It is advisable to appoint an executor in your will - Livemint

My husband passed away five years ago and he has not left a will. I have a property that I jointly own with him. My daughter is married. My son is unmarried and he stays with me. I want to make a will. Can I make a will for the entire house or just half of it since I am a joint owner?
—Swati Nair

We are assuming that you and your husband held the said property as co-owners and not as joint owners and that each of you had a 50% share; your husband was a Hindu and was governed by the provisions of the Hindu Succession Act, 1956 (Act) on the date of his demise; the property is self acquired and you and your two children are the only class I heirs of your husband.

Section 8 of the Act lays down the general rules of succession in the case of Hindu males who have died intestate and inter alia states that the property shall devolve firstly, upon the heirs of the deceased, being class I heirs and secondly, if there are no class I heirs, then upon the class II heirs.

Assuming that you and your children are the only class I heirs of your husband surviving at the time of his demise, 50% share of your husband in the said property shall devolve upon you and your children in accordance with the provisions of Section 10 of the Act. Section 10 of the Act lays down the rules for distribution of property among class I heirs of the deceased, and inter-alia states the widow of the deceased shall take one share and the son and the daughter of the deceased shall each take one share in the property of the deceased.

Hence, the 50% share of your husband shall be divided into three equal parts whereby you, your son and daughter shall each be entitled to about 16.66% share in the said property.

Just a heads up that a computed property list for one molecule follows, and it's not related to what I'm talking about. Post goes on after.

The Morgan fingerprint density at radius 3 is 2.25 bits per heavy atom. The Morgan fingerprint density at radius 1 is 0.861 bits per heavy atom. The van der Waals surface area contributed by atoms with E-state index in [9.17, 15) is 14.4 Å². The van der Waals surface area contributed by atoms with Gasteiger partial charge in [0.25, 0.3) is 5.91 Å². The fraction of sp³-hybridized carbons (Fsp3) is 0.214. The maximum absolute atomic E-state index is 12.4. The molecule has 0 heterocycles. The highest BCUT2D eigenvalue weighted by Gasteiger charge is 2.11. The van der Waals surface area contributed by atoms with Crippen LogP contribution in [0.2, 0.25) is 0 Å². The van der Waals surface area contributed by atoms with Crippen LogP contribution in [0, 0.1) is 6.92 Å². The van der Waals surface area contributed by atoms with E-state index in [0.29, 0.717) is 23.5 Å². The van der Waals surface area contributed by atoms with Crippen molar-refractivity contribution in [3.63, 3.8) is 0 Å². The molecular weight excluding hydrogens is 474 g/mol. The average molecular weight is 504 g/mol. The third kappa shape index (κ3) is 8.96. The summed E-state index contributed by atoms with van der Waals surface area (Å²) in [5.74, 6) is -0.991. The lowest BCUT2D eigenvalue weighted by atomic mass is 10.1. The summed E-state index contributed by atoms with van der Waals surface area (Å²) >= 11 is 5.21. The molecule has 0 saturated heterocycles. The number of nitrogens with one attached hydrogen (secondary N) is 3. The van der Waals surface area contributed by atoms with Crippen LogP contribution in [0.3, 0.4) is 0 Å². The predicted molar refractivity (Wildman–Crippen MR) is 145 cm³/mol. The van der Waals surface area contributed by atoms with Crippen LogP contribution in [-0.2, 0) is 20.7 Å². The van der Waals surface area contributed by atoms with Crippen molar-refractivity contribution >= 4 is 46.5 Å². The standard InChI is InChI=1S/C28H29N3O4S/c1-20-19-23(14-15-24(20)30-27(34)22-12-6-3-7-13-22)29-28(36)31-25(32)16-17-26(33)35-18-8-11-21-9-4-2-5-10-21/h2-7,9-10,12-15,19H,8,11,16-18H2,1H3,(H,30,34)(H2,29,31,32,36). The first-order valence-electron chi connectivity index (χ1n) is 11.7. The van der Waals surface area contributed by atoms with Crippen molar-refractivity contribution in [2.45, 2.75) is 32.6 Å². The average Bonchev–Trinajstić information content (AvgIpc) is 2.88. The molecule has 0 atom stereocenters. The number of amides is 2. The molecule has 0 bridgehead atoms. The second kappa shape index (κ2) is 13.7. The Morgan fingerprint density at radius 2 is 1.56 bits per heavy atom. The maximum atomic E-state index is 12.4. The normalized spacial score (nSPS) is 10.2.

You previously being the owner of 50% share in the said property are now the owner of 66.66% share in the said property and your son and daughter each own 16.66% share in it. At the time of drafting your will you can bequeath to any person of your choice your share in the said property.

While drafting a will you must keep in mind that the will must be in writing; the testator (i.e. you in this particular case) must sign it and shall be attested (signed) by two or more witnesses. It is advisable that you appoint an executor in your will. This is done in case the will is challenged. All the property bequeathed under the will shall vest in the executor.

Do remember that under Section 67 of the Indian Succession Act, 1925, a legacy to the attesting witness of a will is void under the section, i.e. you cannot bequeath any part of your property to a person who has signed your will as a witness as that bequest shall be void.

Also as per the Registration Act, 1908, a will is not a compulsorily registerable document and there is no stamp duty payable on a will.



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